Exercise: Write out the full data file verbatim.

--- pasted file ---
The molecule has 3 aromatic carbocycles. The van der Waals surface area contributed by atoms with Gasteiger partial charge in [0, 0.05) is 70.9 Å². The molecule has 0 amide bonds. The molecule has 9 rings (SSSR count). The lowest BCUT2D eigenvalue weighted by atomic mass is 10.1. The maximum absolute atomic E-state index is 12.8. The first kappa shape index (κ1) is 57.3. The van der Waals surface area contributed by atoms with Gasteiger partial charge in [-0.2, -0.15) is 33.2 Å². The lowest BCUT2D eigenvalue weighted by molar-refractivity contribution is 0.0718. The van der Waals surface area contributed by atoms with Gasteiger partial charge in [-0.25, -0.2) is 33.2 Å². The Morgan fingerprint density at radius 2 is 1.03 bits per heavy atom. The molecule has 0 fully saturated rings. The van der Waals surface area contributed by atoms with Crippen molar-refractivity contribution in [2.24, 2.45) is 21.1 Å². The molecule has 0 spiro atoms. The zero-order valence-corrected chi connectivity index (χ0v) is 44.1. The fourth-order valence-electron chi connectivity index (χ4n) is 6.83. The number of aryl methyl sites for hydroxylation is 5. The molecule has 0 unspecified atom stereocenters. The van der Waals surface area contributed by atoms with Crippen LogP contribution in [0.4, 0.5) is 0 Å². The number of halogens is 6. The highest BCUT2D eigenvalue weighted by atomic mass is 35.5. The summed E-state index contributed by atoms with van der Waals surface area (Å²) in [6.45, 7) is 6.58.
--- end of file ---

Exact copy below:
The molecule has 3 aromatic carbocycles. The van der Waals surface area contributed by atoms with Gasteiger partial charge in [0, 0.05) is 70.9 Å². The molecule has 0 amide bonds. The molecule has 9 rings (SSSR count). The lowest BCUT2D eigenvalue weighted by atomic mass is 10.1. The maximum absolute atomic E-state index is 12.8. The first kappa shape index (κ1) is 57.3. The van der Waals surface area contributed by atoms with Gasteiger partial charge in [-0.2, -0.15) is 33.2 Å². The lowest BCUT2D eigenvalue weighted by molar-refractivity contribution is 0.0718. The van der Waals surface area contributed by atoms with Gasteiger partial charge in [-0.25, -0.2) is 33.2 Å². The Morgan fingerprint density at radius 2 is 1.03 bits per heavy atom. The molecule has 0 fully saturated rings. The van der Waals surface area contributed by atoms with Crippen molar-refractivity contribution in [2.24, 2.45) is 21.1 Å². The molecule has 0 spiro atoms. The zero-order valence-corrected chi connectivity index (χ0v) is 44.1. The fourth-order valence-electron chi connectivity index (χ4n) is 6.83. The number of aryl methyl sites for hydroxylation is 5. The molecule has 0 unspecified atom stereocenters. The van der Waals surface area contributed by atoms with Crippen LogP contribution in [0.4, 0.5) is 0 Å². The number of halogens is 6. The highest BCUT2D eigenvalue weighted by atomic mass is 35.5. The summed E-state index contributed by atoms with van der Waals surface area (Å²) in [6.45, 7) is 6.58.